Mixed signals

The raising, or lowering, of expectations ahead of the news is an old political trick that is as right at home here as in the final days of the presidential primaries. It changes the way the facts are both presented and absorbed, a pre-spin spin.

Neither the NFL nor the New England Patriots had anything to do with a single anonymously sourced February story in the Boston Herald that claimed a former Patriots employee had a videotape of the St. Louis Rams' walkthrough on the eve of Super Bowl XXXVI six years ago.

In fact, the Patriots not only denied it but also bristled at the suggestion. But now the Pats and the NFL, both of which would love this all to go away, can thank that story as they whistle by the graveyard.

By Tuesday, after former Patriots video assistant Matt Walsh and NFL commissioner Roger Goodell meet face to face, expect the Spygate investigation to be closed. The focus will remain on, of all things, the Patriots being cleared of a wild, flimsy allegation that probably never was true in the first place.

The walkthrough story may lack believability – Walsh turned over no such tape and his attorney told the New York Times he wasn't the Herald's source. It may make little sense – why would someone tape a walkthrough, where the action is so slow even a lowly video guy could decipher the play?

But it certainly packed spin on what otherwise would have been a bleak day for the franchise and the league.

Walsh sent eight tapes to Goodell on Thursday that showed both defensive and offensive signals of opposing coaches in six games from 2000 to 2002. The Patriots had not publicly admitted to recording offensive signals.

Rather than everyone focusing on the physical evidence that confirms the Patriots systematically, purposely and in violation of league rules taped signals – which calls into question the validity of three Super Bowls – the talk was how there wasn't anything about the supposed walk through.

Whether you love or loathe the Patriots, this clearly was a fortuitous event.

Spygate fatigue long ago set in among fans. Thursday's revelations may only confirm what Pats coach Bill Belichick previously admitted to Goodell about recording defensive signals – news that didn't become public until after the season – and what most fans have suspected.

But Thursday's news still was a smoking gun, one that eliminates both the Patriots' plausible deniability and the ability to confuse that owner Robert Kraft clung to at this February's Super Bowl.

The truth is the Patriots enjoyed a strategic, if stolen, advantage as they built an improbable dynasty, and their once-fired coach was reinvented as a football genius. Belichick and his players, unquestionably, were great. But would they have been that great without the video?

It's difficult to comprehend a bigger or more explosive story, no matter how expected, hitting the NFL.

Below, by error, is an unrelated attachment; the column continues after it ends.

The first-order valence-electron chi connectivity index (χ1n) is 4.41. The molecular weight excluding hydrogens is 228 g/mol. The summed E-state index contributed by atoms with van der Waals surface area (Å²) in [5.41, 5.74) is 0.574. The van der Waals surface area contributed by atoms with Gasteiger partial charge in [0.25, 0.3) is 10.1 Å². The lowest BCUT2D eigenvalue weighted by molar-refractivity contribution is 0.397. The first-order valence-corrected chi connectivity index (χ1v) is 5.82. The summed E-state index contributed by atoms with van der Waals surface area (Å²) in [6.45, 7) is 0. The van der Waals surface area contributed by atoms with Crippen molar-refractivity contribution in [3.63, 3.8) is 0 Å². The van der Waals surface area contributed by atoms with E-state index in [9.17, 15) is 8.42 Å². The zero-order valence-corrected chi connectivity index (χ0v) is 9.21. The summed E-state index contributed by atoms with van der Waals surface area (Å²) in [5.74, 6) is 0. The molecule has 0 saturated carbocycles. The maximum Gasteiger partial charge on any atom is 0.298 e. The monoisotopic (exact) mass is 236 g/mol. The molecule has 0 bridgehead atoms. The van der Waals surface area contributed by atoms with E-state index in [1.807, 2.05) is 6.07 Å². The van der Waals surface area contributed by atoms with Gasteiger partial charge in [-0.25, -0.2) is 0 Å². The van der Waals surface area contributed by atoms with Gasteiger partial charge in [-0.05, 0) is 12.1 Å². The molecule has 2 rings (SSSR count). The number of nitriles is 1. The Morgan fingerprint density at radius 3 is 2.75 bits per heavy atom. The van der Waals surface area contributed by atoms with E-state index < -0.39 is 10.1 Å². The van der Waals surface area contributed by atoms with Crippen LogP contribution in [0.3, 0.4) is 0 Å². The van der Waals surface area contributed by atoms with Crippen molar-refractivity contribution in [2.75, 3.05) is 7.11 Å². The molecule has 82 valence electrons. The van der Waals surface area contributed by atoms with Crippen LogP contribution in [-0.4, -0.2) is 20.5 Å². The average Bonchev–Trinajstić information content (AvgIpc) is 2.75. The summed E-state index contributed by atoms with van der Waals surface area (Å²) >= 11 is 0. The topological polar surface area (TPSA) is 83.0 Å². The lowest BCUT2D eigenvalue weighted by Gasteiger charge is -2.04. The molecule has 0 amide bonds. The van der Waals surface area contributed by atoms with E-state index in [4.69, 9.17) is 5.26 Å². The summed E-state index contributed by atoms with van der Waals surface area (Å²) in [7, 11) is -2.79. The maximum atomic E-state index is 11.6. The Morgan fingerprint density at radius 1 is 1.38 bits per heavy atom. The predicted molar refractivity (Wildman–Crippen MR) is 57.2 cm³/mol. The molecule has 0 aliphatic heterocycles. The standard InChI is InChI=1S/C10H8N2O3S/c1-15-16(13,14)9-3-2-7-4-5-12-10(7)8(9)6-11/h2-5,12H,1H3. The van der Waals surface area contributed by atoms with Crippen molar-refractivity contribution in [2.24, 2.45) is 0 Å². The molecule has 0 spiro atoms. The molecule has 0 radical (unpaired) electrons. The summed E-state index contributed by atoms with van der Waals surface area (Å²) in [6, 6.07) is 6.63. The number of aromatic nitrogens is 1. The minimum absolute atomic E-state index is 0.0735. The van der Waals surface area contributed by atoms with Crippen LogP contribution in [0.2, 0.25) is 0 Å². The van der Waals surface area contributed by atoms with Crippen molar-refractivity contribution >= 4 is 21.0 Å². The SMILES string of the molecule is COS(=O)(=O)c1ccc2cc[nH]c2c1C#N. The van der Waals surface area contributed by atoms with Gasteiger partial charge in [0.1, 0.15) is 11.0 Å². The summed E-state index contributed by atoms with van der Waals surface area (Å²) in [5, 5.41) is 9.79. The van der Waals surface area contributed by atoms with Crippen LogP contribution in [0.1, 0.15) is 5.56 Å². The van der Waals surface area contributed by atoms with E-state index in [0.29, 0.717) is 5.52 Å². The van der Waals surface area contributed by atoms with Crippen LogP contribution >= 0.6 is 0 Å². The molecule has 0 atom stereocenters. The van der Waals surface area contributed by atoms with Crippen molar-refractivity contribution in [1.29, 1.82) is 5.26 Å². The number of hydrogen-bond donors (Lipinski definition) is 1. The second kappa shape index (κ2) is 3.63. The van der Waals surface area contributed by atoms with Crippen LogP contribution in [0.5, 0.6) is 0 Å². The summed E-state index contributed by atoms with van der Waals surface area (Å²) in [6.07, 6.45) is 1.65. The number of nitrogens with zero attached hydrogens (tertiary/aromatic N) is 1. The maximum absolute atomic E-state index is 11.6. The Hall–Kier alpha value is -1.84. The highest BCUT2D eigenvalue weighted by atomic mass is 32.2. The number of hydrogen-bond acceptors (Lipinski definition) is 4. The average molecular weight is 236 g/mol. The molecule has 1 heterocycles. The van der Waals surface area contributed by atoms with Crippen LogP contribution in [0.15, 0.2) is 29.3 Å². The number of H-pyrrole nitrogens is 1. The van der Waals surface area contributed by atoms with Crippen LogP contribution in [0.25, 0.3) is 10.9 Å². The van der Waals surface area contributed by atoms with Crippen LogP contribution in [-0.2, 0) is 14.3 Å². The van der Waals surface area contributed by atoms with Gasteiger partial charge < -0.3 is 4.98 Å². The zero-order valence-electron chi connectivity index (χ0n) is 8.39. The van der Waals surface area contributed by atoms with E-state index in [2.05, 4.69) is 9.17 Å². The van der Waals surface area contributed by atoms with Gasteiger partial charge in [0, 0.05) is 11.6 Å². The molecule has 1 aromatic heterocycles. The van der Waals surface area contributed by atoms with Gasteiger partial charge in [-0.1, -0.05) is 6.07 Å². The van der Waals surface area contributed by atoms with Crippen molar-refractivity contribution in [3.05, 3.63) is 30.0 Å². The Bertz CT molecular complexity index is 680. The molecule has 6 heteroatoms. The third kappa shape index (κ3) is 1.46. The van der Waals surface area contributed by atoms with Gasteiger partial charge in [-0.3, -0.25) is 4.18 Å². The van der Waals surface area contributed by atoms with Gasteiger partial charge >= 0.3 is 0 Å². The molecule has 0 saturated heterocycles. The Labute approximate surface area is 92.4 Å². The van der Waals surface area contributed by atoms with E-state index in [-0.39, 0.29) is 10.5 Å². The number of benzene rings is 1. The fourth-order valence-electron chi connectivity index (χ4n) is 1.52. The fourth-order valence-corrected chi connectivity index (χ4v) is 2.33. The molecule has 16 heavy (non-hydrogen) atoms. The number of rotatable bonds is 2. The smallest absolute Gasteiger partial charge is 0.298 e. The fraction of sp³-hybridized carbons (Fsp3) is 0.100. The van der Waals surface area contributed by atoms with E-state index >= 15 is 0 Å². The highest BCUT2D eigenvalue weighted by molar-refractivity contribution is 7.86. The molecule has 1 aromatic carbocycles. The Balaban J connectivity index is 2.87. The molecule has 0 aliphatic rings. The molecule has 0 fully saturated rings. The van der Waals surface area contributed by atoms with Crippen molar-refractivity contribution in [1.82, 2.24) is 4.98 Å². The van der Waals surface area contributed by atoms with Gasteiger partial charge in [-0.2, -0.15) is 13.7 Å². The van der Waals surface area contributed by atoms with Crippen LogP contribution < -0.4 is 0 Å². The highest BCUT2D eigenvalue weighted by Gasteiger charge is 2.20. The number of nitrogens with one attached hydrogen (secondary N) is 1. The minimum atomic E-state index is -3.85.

The tapes show the filming of coaches' signals and either the actual ensuing play or the clock (to allow for a match later) for regular-season games in 2000, 2001 and 2002 against Miami, Buffalo, Cleveland and San Diego, plus the AFC championship game against the Pittsburgh Steelers that preceded the Super Bowl against the Rams.

Belichick didn't tape the signals for his health. If he had them, he used them. And they must have provided some kind of an advantage – either during the game or for future ones – or he wouldn't have kept doing it.

One of those games the Patriots taped could include a Nov. 11, 2001, contest against St. Louis, which would have given the Patriots a significant advantage in the Super Bowl three months later. Forget the walkthrough. If it knew the signals, New England wouldn't really need to record the walkthrough.

Coaches often say the game comes down to just five or six of its slightly more than 100 plays. The difference between victory and defeat is so minute that there are no small advantages in the NFL, just advantages. Having an idea of what might be coming for a key play certainly would qualify.

It's why the NFL came down so significantly on the Patriots last September, with major fines and the loss of a first-round draft pick. And that was when the league thought New England was taping only defensive signals, which isn't the case on the tapes.

While "win at all costs" generally is the accepted philosophy in the NFL, and New England surely isn't the only team practicing some kind of subterfuge, the old "everyone else is doing it" defense isn't much of a defense.

Certainly not for an organization run by Kraft, who long has basked in the idea that he does things the right way and all but dared Walsh to present his evidence.

"I'm looking forward to having him speak and hopefully clear this up and completely exonerating us," Kraft said in March.

Forget exoneration. Historically, Thursday will be looked on as the day the nails slammed into the Patriots' public perception coffin, fairly or not, leaving all three Super Bowl victories under a cloud of doubt.

But in the present, there was little talk of that and even less questioning of the NFL for its earlier decision to destroy evidence provided by the Patriots. Instead, the team and league were able to bask in the positive spin of what wasn't proven, not what was.